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Refugee band launches debut album in Freetown


Refugee band launches debut album in Freetown

Discovered while in exile in Guinea, the Refugee All Stars band has gone back to Sierra Leone to launch its debut album, "Livin' Like a Refugee". All but one of the band members have returned home to restart their lives.
11 June 2004
Returnee rhapsody – the Refugee All Stars band performing on the streets of Freetown.

FREETOWN, Sierra Leone, June 11 (UNHCR) - After years of living in harmony in Guinea's camps, a group of six Sierra Leonean refugees has returned to their homeland to launch their debut album on Friday.

The album, "Livin' Like a Refugee", will be officially launched at Paddy's Beach Bar in Aberdeen, Freetown, on Friday evening. But Sierra Leoneans got a preview when the band, Refugee All Stars, gave a street performance in front of UNHCR's office on Thursday.

"I feel very spiritual at the moment," beamed band leader Reuben Koroma during Thursday's pre-launch show. "Performing in Sierra Leone is something that I missed and I've got it back again. It is like finding a lost son."

Koroma is one of six band members - including Efuah Grace, Francis John Langba, Abdul Rahim Kamara, Alhaji Jeffrey Kamara (aka "Black Nature") and Mohammed Bangura - who were discovered while in exile in Guinea.

In the summer of 2002, three musicians from North America - Zach Niles, Banker White and Chris Velan, founders of SodaSoap Productions - visited camps for Sierra Leonean refugees in Guinea with UNHCR staff member Alphonse Munyaneza, and were awed by the role music played in the camps.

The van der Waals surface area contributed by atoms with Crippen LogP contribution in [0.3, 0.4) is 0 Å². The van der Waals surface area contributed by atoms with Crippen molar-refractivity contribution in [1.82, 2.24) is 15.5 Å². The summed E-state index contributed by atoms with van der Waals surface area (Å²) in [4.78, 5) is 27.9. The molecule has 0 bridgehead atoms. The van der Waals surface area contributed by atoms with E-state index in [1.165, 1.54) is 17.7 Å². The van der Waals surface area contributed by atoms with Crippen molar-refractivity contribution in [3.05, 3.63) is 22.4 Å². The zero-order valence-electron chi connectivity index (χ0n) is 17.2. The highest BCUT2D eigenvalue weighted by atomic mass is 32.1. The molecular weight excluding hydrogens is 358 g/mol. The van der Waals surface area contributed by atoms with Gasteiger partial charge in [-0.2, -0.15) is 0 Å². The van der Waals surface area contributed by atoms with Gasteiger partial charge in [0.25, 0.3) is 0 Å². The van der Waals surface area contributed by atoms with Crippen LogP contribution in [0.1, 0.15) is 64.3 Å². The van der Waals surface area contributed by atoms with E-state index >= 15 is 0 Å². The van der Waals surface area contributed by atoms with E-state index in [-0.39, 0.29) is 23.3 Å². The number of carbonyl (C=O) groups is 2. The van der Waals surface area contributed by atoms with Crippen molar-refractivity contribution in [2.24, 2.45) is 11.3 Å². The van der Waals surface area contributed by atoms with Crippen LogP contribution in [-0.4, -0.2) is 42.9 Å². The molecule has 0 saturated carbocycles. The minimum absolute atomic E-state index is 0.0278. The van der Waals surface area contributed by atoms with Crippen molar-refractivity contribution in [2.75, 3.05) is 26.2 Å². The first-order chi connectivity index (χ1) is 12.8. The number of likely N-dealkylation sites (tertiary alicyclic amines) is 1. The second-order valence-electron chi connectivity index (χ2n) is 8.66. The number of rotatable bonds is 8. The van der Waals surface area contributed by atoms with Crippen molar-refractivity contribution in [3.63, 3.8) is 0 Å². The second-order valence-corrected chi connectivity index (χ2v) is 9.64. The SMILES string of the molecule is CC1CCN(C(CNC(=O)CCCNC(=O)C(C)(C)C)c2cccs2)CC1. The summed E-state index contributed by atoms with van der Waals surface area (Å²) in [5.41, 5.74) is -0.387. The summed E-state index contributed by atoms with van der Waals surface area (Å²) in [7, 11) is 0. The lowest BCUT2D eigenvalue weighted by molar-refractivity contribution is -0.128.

They found that while music emanated from all corners of the camps, very few refugees actually owned instruments. Their search finally ended when they walked into a hut in Sembakounya camp and heard an impromptu version of "Livin' Like a Refugee". Equipped with little more than 2 guitars, the six band members bonded immediately with their guests.

The visiting musicians found that the band's music helped the other residents of the camp get through memories of their traumatic experiences while fleeing Sierra Leone.

"The Refugee All Stars have a story that we can relate to, music that we can dance to. They bring a human touch to all refugee crises reported on in the west," said Niles, whose SodaSoap Productions ended up producing the "Livin' Like a Refugee" album, with all the songs written in exile.

Together, they have been promoting the new album for the past two weeks. After Friday's launch in Freetown, they will move on to the interior of the country. The album will be on sale as of July 1 at Proceeds will help the band to rent a studio where they can continue to record their music.

A documentary on the lives of the band members will be released later this year. All but one of them have returned to Sierra Leone to restart their lives.

UNHCR estimates that by the end of June when the voluntary repatriation programme ends, an estimated 300,000 refugees would have returned to Sierra Leone - mostly from neighbouring Liberia and Guinea. The repatriation started at the beginning of 2001.